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Aboriginal Subsistence Whaling

In some parts of the world, whale products play an important role in the nutritional and cultural life of native peoples.

From the outset, the IWC recognised that indigenous or ‘aboriginal subsistence’ whaling is not the same as commercial whaling. Aboriginal whaling does not seek to maximise catches or profit.  It is categorised differently by the IWC and is not subject to the moratorium.  The IWC recognises that its regulations have the potential to impact significantly on traditional cultures, and great care must be taken in discharging this responsibility.  For aboriginal subsistence whaling the IWC objectives are twofold:

  • ensure that hunts do not seriously increase risks of extinction and that hunted whale populations move to (if they are not already there), and are then maintained at, healthy, relatively high levels;
  • enable native people to hunt whales at levels appropriate to cultural and nutritional requirements (known as ‘need’) in the long-term.

It is the responsibility of a national government to provide the Commission with evidence of the needs of their indigenous people.  This is presented in the form of a ‘Needs Statement’ which details the cultural, subsistence and nutritional aspects of the hunt, products and distribution.  The Scientific Committee provides advice on the sustainability of proposed hunts and safe catch limits.  Click here to read more about scientific advice.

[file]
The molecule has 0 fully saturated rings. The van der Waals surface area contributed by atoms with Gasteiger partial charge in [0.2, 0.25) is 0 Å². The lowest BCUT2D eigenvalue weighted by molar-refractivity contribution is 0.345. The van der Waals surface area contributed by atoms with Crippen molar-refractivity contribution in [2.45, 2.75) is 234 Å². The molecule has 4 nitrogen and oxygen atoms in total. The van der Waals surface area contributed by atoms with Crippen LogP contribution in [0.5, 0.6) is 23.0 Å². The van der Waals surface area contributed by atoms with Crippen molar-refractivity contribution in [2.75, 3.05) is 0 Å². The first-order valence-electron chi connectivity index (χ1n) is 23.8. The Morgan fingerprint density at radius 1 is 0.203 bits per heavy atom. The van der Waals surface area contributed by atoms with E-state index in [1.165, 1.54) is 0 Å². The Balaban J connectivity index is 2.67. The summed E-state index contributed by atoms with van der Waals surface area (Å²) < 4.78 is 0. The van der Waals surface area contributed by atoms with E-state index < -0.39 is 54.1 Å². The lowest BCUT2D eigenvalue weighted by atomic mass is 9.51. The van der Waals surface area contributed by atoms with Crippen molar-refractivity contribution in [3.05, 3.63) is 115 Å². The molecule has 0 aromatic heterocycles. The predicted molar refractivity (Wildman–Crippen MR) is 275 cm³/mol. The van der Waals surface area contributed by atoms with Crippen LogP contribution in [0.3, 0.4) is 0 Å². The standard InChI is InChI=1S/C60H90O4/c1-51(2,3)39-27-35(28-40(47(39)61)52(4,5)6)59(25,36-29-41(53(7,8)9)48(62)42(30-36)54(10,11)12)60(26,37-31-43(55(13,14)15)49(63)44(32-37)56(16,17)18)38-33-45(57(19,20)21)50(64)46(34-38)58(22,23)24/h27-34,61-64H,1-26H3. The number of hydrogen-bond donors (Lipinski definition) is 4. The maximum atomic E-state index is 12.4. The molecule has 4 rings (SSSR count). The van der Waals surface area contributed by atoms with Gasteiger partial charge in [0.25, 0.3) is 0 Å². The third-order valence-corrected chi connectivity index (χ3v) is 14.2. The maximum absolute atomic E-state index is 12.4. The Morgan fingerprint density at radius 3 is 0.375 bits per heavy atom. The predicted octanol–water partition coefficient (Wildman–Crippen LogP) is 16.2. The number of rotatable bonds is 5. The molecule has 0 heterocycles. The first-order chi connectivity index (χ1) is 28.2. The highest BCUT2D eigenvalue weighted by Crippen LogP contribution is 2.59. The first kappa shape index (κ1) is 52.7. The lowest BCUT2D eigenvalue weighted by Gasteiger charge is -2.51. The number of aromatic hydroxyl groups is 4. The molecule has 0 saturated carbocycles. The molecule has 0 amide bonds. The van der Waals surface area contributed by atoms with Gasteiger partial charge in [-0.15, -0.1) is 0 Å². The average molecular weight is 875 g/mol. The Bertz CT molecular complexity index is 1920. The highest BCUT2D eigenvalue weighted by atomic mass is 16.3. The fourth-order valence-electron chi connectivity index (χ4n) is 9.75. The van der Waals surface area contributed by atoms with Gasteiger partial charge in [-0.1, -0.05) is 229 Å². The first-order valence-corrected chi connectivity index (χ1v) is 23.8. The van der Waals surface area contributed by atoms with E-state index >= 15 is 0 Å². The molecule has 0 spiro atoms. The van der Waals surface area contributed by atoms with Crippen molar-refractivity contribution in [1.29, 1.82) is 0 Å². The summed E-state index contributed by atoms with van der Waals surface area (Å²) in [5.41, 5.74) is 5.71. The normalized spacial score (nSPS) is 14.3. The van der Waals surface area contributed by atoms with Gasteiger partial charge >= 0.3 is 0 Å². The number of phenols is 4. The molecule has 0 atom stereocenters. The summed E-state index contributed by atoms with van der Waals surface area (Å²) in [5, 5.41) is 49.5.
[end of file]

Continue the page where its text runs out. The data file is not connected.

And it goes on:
The Commission considers the information from both the Needs Statement and the Scientific Committee to decide catch limits for each hunt.  On occasion, the Commission’s assessment of ‘need’ has proved difficult and controversial, and there are a number of possible reasons for this.

Firstly, there is no definition of key terminology, not just in the 1946 International Convention for the Regulation of Whaling, but in international law more generally.  It has never been possible to pin down the concept of ‘aboriginal’ to one rigid and measurable definition.  The same is true of ‘subsistence’  and indeed of ‘need’.

In addition, each hunt is unique, and different factors are more relevant to different communities. The strength or importance of a whaling tradition in the country, remoteness, availability of local foodstuffs, health, climate, entitlement to local food security, and the familial or artisanal nature of the hunt, are some of the many factors that may be considered important.  The methods of hunting  and means of distribution also vary widely.  Put simply, no two indigenous communities are the same and nor are their Needs Statements.  This can make assessment difficult.

Increased use of technology is another potential issue.  Improved technology makes whaling safer, more efficient and more humane, but it may be seen by some to compromise aboriginal authenticity.  The world has undoubtedly changed since 1946 when the Convention was written, but for some this may be difficult to accept in the context of indigenous whaling, even when the result of technological advance is a quicker and more humane killing method. For others, use of the more traditional technology is seen as a problem for the opposite reasons.

An IWC working group is currently developing proposals to assist in the way aboriginal whaling is debated and limits are set.  To read their latest report click here.

Click here for current strike/catch limits.